This essay will examine how black radicals who rallied around the black Trinidadian socialist George Padmore, who was the key organising spirit behind the historic Fifth Pan-African Congress in Manchester in 1945 conference, forged an anti-imperialist print culture of periodicals such as International African Opinion and books in order to help build the Pan-Africanist movement in the inter-war period. Scholars have contextualised the publishing and self-publishing efforts of the tiny group of militant Pan-Africanists in late imperial Britain who came together in organisations such as the International African Service Bureau within a wider transnational public sphere and a discourse of ‘black internationalism’. For Carol Polsgrove for example, these black radicals – including Jomo Kenyatta, Peter Abrahams and C.L.R. James - were first and foremost a community of ‘writers in a common cause’. As she suggests, ‘let us at least consider the possibility that they spent so much time and energy on writing not only in the hope that it would have its effect but also because they wanted, simply, to write and be published’. This essay will critically engage with Polsgrove’s evocative argument, which perhaps invites parallels with such contemporaneous anti-colonialist ‘writers’ communities’ such as the founders of Negritude among the Francophone Pan-Africanists in 1930’s Paris, or perhaps the Progressive Writers’ Movement in South Asia. It aims to situate militant Pan-Africanist print culture within a wider anti-imperialist print culture in imperial Britain, and examine some of the material aspects of the production and circulation of periodicals such as International African Opinion.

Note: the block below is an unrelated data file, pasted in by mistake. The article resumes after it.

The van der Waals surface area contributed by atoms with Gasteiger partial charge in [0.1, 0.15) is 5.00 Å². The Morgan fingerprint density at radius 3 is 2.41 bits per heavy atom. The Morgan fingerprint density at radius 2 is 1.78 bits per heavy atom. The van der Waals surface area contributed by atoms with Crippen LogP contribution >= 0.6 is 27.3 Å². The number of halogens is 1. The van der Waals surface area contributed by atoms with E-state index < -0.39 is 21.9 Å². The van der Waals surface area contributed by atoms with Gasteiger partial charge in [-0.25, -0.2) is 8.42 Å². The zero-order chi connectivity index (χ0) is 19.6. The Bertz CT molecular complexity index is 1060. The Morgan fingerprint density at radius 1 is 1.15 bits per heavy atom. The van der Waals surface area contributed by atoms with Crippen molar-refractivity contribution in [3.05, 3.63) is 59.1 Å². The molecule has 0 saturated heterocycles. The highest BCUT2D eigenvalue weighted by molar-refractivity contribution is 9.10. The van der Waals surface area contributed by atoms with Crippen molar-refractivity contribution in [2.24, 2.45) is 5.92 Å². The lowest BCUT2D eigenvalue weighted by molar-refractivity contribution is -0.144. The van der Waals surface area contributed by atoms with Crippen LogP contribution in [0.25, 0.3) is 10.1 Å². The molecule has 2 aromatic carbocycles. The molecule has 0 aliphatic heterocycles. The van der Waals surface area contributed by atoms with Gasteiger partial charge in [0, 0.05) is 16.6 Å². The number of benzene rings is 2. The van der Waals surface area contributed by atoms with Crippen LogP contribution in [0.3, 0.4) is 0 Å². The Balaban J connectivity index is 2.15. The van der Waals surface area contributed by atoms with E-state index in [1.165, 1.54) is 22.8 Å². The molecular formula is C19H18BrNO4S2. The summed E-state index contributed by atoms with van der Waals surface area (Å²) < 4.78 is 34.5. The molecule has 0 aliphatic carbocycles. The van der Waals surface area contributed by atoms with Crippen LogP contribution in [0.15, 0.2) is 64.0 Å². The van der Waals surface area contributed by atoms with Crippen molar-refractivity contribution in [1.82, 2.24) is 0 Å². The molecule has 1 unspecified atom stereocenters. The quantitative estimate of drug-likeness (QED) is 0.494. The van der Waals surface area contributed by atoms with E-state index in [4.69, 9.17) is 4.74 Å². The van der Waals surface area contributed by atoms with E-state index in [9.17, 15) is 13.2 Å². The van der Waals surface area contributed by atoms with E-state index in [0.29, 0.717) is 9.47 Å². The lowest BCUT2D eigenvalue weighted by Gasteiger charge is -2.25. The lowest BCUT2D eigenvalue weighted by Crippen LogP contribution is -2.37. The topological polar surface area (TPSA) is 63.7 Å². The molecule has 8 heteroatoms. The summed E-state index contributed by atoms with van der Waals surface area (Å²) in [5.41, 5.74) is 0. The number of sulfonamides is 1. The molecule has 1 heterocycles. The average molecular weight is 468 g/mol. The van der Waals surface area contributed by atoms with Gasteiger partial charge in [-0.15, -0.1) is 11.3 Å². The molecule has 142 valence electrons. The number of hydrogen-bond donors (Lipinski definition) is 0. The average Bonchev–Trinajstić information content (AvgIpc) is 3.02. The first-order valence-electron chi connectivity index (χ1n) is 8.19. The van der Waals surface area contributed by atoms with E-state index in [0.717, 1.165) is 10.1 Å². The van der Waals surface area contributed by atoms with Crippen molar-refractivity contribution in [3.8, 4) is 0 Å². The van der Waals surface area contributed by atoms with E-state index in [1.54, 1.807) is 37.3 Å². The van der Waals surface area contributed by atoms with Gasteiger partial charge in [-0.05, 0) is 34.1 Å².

|Title of host publication||The Bloomsbury Handbook of Postcolonial Print Cultures|
|Editors||Toral Gajarawala, Neelam Srivastava, Rajeswari Sunder Rajan, Jack Webb|
|Place of Publication||London|
|Number of pages||15|
|Publication status||Published - 30 Aug 2023|